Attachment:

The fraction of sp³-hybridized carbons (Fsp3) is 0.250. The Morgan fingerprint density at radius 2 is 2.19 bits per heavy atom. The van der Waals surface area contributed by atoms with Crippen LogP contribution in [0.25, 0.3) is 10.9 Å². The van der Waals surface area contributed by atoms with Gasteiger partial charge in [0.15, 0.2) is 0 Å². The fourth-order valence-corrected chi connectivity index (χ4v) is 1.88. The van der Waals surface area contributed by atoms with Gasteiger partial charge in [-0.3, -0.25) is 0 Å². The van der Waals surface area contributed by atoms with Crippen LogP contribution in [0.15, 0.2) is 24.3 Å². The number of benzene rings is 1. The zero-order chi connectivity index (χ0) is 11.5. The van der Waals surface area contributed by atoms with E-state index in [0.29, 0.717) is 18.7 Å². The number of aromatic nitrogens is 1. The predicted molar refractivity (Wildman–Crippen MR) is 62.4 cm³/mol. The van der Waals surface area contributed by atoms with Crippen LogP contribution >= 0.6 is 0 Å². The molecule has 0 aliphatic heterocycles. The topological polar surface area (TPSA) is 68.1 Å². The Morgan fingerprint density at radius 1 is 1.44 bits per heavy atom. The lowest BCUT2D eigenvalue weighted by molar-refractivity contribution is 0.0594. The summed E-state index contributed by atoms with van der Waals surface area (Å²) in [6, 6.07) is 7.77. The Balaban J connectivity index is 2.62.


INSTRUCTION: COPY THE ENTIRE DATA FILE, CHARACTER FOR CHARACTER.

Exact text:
The fraction of sp³-hybridized carbons (Fsp3) is 0.250. The Morgan fingerprint density at radius 2 is 2.19 bits per heavy atom. The van der Waals surface area contributed by atoms with Crippen LogP contribution in [0.25, 0.3) is 10.9 Å². The van der Waals surface area contributed by atoms with Gasteiger partial charge in [0.15, 0.2) is 0 Å². The fourth-order valence-corrected chi connectivity index (χ4v) is 1.88. The van der Waals surface area contributed by atoms with Gasteiger partial charge in [-0.3, -0.25) is 0 Å². The van der Waals surface area contributed by atoms with Crippen LogP contribution in [0.15, 0.2) is 24.3 Å². The number of benzene rings is 1. The zero-order chi connectivity index (χ0) is 11.5. The van der Waals surface area contributed by atoms with E-state index in [0.29, 0.717) is 18.7 Å². The number of aromatic nitrogens is 1. The predicted molar refractivity (Wildman–Crippen MR) is 62.4 cm³/mol. The van der Waals surface area contributed by atoms with Crippen LogP contribution >= 0.6 is 0 Å². The molecule has 0 aliphatic heterocycles. The topological polar surface area (TPSA) is 68.1 Å². The Morgan fingerprint density at radius 1 is 1.44 bits per heavy atom. The lowest BCUT2D eigenvalue weighted by molar-refractivity contribution is 0.0594. The summed E-state index contributed by atoms with van der Waals surface area (Å²) in [6, 6.07) is 7.77. The Balaban J connectivity index is 2.62.